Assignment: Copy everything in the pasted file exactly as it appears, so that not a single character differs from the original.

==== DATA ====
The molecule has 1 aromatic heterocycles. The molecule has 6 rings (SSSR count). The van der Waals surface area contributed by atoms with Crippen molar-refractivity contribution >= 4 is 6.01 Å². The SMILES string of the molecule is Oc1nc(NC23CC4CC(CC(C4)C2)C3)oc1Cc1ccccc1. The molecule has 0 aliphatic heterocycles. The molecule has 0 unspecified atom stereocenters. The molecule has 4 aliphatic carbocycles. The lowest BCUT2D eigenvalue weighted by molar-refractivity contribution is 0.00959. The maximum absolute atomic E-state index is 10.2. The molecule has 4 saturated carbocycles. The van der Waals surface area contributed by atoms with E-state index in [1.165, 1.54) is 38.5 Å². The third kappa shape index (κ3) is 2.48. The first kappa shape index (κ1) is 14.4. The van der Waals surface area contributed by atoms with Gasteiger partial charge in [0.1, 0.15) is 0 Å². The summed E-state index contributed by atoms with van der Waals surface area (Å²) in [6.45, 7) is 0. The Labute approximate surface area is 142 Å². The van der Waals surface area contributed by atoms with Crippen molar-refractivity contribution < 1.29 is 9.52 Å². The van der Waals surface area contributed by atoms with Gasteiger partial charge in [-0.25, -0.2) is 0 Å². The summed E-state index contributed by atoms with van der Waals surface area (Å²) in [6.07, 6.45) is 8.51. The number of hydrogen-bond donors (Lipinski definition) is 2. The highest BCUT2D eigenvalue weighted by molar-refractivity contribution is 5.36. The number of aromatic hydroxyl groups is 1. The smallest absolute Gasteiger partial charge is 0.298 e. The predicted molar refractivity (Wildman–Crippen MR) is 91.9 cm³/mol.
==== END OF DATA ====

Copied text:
The molecule has 1 aromatic heterocycles. The molecule has 6 rings (SSSR count). The van der Waals surface area contributed by atoms with Crippen molar-refractivity contribution >= 4 is 6.01 Å². The SMILES string of the molecule is Oc1nc(NC23CC4CC(CC(C4)C2)C3)oc1Cc1ccccc1. The molecule has 0 aliphatic heterocycles. The molecule has 0 unspecified atom stereocenters. The molecule has 4 aliphatic carbocycles. The lowest BCUT2D eigenvalue weighted by molar-refractivity contribution is 0.00959. The maximum absolute atomic E-state index is 10.2. The molecule has 4 saturated carbocycles. The van der Waals surface area contributed by atoms with E-state index in [1.165, 1.54) is 38.5 Å². The third kappa shape index (κ3) is 2.48. The first kappa shape index (κ1) is 14.4. The van der Waals surface area contributed by atoms with Gasteiger partial charge in [0.1, 0.15) is 0 Å². The summed E-state index contributed by atoms with van der Waals surface area (Å²) in [6.45, 7) is 0. The Labute approximate surface area is 142 Å². The van der Waals surface area contributed by atoms with Crippen molar-refractivity contribution < 1.29 is 9.52 Å². The van der Waals surface area contributed by atoms with Gasteiger partial charge in [-0.25, -0.2) is 0 Å². The summed E-state index contributed by atoms with van der Waals surface area (Å²) in [6.07, 6.45) is 8.51. The number of hydrogen-bond donors (Lipinski definition) is 2. The highest BCUT2D eigenvalue weighted by molar-refractivity contribution is 5.36. The number of aromatic hydroxyl groups is 1. The smallest absolute Gasteiger partial charge is 0.298 e. The predicted molar refractivity (Wildman–Crippen MR) is 91.9 cm³/mol.